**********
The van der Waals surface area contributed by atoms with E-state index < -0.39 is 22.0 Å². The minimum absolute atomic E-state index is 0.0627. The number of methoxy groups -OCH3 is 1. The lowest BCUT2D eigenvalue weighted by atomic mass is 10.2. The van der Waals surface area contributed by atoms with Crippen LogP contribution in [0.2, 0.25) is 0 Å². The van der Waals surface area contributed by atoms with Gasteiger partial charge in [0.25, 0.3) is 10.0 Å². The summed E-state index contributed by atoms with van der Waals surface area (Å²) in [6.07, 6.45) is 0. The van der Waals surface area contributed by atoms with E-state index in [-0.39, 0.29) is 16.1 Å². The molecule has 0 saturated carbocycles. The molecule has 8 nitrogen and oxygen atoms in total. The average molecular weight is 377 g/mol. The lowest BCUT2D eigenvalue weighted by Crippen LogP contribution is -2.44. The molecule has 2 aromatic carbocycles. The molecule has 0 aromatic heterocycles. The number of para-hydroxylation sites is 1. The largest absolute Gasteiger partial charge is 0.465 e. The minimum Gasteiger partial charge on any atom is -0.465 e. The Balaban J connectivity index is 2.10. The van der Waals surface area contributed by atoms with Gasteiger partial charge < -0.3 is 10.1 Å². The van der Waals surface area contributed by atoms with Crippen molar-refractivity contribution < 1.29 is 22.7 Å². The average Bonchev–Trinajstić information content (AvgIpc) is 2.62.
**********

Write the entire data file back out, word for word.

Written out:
The van der Waals surface area contributed by atoms with E-state index < -0.39 is 22.0 Å². The minimum absolute atomic E-state index is 0.0627. The number of methoxy groups -OCH3 is 1. The lowest BCUT2D eigenvalue weighted by atomic mass is 10.2. The van der Waals surface area contributed by atoms with Crippen LogP contribution in [0.2, 0.25) is 0 Å². The van der Waals surface area contributed by atoms with Gasteiger partial charge in [0.25, 0.3) is 10.0 Å². The summed E-state index contributed by atoms with van der Waals surface area (Å²) in [6.07, 6.45) is 0. The van der Waals surface area contributed by atoms with E-state index in [-0.39, 0.29) is 16.1 Å². The molecule has 0 saturated carbocycles. The molecule has 8 nitrogen and oxygen atoms in total. The average molecular weight is 377 g/mol. The lowest BCUT2D eigenvalue weighted by Crippen LogP contribution is -2.44. The molecule has 2 aromatic carbocycles. The molecule has 0 aromatic heterocycles. The number of para-hydroxylation sites is 1. The largest absolute Gasteiger partial charge is 0.465 e. The minimum Gasteiger partial charge on any atom is -0.465 e. The Balaban J connectivity index is 2.10. The van der Waals surface area contributed by atoms with Gasteiger partial charge < -0.3 is 10.1 Å². The van der Waals surface area contributed by atoms with Crippen molar-refractivity contribution < 1.29 is 22.7 Å². The average Bonchev–Trinajstić information content (AvgIpc) is 2.62.